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Membrane effects on proton transfer in cytochrome c oxidase
Stockholm University, Faculty of Science, Department of Biochemistry and Biophysics.
2012 (English)Doctoral thesis, comprehensive summary (Other academic)
Abstract [en]

The biological membrane is composed of lipids and proteins that make up dynamic barriers around cells and organelles. Membrane-spanning proteins are involved in many key processes in the cell such as energy conversion, nerve conduction and signal transduction. These proteins interact closely with lipids as well as with other proteins in the membrane, which modulates and affects their structure and function. In the energy-conversion process, membrane-bound proton-transport proteins maintain an electrochemical proton gradient across the mitochondrial inner membrane or the cytoplasmic membrane of bacteria. This gradient is utilized for ATP synthesis or transport of ions and molecules across the membrane. Results from earlier studies have shown that proton transporters are influenced by their environment.

Here, one of these proton transporters, cytochrome c oxidase, has been purified and reconstituted into liposomes or nanodiscs and membrane effects on specific proton-transfer processes were studied. In these studies we observed that the membrane accelerated proton transfer to the surface of cytochrome c oxidase and that there is a protonic link, via a Glu residue that mediates proton transfer from the membrane surface to a proton-transfer pathway in this protein. In addition, the membrane was shown to modulate specific internal electron and proton-transfer reactions.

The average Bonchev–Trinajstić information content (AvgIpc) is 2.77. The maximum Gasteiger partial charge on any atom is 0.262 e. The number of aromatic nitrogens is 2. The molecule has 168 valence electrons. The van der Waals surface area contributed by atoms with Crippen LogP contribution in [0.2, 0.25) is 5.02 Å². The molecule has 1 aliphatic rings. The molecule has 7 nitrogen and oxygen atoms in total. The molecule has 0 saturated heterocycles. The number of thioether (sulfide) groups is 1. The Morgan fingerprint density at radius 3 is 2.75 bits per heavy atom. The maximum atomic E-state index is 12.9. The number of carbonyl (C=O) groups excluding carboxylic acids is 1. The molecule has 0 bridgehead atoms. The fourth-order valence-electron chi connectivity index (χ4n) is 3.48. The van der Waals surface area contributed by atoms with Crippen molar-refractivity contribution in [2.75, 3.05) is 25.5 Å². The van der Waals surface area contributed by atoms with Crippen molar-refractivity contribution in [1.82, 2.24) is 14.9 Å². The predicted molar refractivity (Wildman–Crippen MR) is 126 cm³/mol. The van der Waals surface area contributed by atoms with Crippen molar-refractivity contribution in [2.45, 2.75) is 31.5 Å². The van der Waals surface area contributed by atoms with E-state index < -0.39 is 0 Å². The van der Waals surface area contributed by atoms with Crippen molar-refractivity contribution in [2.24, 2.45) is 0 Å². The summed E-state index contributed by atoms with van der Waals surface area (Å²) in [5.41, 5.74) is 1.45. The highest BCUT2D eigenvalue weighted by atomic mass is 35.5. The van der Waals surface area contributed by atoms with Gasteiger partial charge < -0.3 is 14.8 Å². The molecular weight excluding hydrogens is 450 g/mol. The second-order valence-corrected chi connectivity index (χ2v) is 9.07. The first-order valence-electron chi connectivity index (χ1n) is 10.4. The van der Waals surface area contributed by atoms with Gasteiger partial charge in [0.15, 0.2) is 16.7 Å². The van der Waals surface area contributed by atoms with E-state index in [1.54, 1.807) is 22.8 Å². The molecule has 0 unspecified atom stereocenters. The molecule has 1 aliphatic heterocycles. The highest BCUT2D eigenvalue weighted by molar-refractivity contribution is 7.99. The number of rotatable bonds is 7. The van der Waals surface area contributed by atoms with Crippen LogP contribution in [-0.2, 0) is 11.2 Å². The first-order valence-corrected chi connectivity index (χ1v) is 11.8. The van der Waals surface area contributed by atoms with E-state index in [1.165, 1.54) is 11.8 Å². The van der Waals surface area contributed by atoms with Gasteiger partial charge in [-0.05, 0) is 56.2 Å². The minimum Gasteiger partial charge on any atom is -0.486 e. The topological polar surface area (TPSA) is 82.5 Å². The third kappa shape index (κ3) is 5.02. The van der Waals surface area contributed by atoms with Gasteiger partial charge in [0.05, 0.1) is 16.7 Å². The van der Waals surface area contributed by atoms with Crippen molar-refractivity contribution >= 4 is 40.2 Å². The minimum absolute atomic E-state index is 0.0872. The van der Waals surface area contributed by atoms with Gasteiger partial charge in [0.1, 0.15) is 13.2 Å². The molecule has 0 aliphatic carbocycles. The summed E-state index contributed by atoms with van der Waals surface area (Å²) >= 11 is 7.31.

The results from these studies show that the membrane composition influences transmembrane transport. Consequently, our understanding of these processes requires investigation of these transporter proteins in different membrane-mimetic systems of variable and well-defined composition. Furthermore, the data show that membrane surfaces facilitate lateral proton transfer which is presumably essential for maintaining high efficiency in energy conversion. This is particular important in organisms such as alkaliphilic bacteria where the driving force of the electrochemical proton gradient, between the bulk solution on each side of the membrane is not sufficient for ATP synthesis.

Place, publisher, year, edition, pages
Department of Biochemistry and Biophysics, Stockholm University , 2012. , 57 p.
Keyword [en]
cytochrom c oxidase, lipids, membrane, proton transfer
National Category
Biochemistry and Molecular Biology
Research subject
Biochemistry
Identifiers
URN: urn:nbn:se:su:diva-75633ISBN: 978-91-7447-482-4 (print)OAI: oai:DiVA.org:su-75633DiVA: diva2:517518
Public defence
2012-06-15, Magnélisalen, Kemiska övningslaboratoriet, Svante Arrhenius väg 16 B, Stockholm, 10:00 (English)
Opponent
Supervisors
Available from: 2012-05-11 Created: 2012-04-24 Last updated: 2012-05-15Bibliographically approved
List of papers
1. Lateral proton transfer between the membrane and a membrane protein.
Open this publication in new window or tab >>Lateral proton transfer between the membrane and a membrane protein.
2009 (English)In: Biochemistry, ISSN 0006-2960, E-ISSN 1520-4995, Vol. 48, no 10, 2173-9 p.Article in journal (Refereed) Published
Abstract [en]